Local Food MarketSizer® Method

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Using U.S. Department of Agriculture, U.S. Bureau of Labor Statistics, U.S. Census and private survey data, we compare farm cash receipts with consumer food expenditures and adjust for population, international exports, price spreads, regional productive capacity and consumer purchase intent. These adjustments result in an estimate of unmet demand for local food at the wholesale level, i.e. the dollar value of the wholesale market not currently served by existing local food suppliers.


  • Local Quotient is the percentage of category food sales produced within the area. It is calculated at the county level and is overstated if production is shipped to other counties or states. A result of greater than 100% indicates that local demand could be met entirely with local production if it were directed to these markets through a local food system.
  • Local Food Demand is the approximate value of category wholesale sales which could come from local sources if supply were available.
  • Local Food Supply is the approximate value of category wholesale sales produced within the area based on the county-level Local Quotient, some of which may be shipped outside the area.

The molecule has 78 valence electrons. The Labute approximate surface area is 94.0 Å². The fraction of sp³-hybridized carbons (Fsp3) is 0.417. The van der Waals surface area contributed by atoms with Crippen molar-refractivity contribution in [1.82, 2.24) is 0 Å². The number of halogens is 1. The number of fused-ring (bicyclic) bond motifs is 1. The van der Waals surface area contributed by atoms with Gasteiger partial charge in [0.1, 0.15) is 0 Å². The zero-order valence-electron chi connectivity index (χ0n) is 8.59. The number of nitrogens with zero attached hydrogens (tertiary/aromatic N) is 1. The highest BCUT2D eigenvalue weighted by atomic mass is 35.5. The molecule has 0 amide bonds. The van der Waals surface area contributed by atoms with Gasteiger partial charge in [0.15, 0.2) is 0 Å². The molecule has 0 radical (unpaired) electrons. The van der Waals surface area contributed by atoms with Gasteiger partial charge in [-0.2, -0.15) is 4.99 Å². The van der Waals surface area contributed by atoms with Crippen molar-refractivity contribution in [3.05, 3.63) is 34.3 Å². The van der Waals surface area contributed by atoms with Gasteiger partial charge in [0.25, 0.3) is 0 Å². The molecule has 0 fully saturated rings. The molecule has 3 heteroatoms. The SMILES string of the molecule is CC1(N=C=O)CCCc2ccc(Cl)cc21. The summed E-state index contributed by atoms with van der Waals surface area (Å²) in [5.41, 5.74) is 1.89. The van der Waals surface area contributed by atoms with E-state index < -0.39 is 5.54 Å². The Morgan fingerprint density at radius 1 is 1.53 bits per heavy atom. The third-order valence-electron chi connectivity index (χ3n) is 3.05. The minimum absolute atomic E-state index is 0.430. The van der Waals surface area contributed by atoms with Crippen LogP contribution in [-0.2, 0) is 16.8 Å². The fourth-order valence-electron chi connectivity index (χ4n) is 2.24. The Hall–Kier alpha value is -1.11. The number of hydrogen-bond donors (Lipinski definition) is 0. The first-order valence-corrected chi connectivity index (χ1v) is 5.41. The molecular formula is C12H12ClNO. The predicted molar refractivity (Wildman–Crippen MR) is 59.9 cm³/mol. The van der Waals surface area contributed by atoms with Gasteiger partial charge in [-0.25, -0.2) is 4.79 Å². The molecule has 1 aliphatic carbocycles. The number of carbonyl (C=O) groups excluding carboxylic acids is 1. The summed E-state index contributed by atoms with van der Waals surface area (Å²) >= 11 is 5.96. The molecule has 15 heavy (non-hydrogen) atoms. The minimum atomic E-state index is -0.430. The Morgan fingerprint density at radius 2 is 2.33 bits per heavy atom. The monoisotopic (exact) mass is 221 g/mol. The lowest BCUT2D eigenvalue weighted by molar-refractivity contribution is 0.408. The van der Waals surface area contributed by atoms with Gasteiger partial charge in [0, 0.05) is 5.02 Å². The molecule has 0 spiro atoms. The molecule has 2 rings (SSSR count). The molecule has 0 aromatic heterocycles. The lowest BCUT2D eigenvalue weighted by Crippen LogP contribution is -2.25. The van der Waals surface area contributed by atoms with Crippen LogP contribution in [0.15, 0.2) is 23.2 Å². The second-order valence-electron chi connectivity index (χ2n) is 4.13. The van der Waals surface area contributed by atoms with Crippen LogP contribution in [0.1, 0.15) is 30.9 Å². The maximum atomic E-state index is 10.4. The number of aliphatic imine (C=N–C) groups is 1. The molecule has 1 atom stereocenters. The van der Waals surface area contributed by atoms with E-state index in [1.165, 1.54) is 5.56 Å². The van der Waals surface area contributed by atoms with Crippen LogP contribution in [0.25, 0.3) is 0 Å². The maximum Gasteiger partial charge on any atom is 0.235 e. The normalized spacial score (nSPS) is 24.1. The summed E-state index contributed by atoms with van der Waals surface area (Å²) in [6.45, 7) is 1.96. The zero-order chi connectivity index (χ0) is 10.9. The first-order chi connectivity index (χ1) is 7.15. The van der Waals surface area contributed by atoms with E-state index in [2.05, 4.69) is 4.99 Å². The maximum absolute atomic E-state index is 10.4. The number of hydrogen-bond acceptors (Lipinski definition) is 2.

• Unmet Market for Local Food is the difference between the value of local food demand and area production (supply) in the chosen categories.

Segments within the food categories

  • Meat – Fresh and processed beef, pork and other including lamb, game, etc.
  • Poultry & Eggs – Fresh, frozen, powdered, etc.
  • Dairy – Fresh milk & cream and other including butter, cheese, ice cream, cultured, etc.
  • Fruits & Vegetables – Fresh and processed including canned, dried, frozen, etc.

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How to use our estimates

  • When using NVA data or insights, please cite all references “Source: New Venture Advisors LLC” and link to https://newventureadvisors.net. Thank you!
  • The Local Food MarketSizer® estimates the total size of the business opportunity in a region with limitations noted below. A new enterprise will not meet all of this demand, but a smaller segment called the Addressable Market. The size of the Addressable Market is determined by the length of the growing season, operating capabilities of the business and its target market selection, which may include a share of the market already met by local suppliers. These adjustments require knowledge of the business operation, the target market and seasonal extension capabilities.

Limitations to our method

  • Consumer data is available regionally and may not accurately reflect all local preferences.
  • Production data is county-level. USDA NASS may withhold information to avoid disclosing data for individual farms.
  • Export data is available for international trade. Local production shipped across county and state lines is not estimated and may cause the Local Food MarketSizer® to understate unmet market size.
  • The Local Food MarketSizer® adjusts for tropical and citrus crop capability and assumes all other crops and livestock can be raised locally. This may not accurately reflect local productive capacity and overstate unmet market size.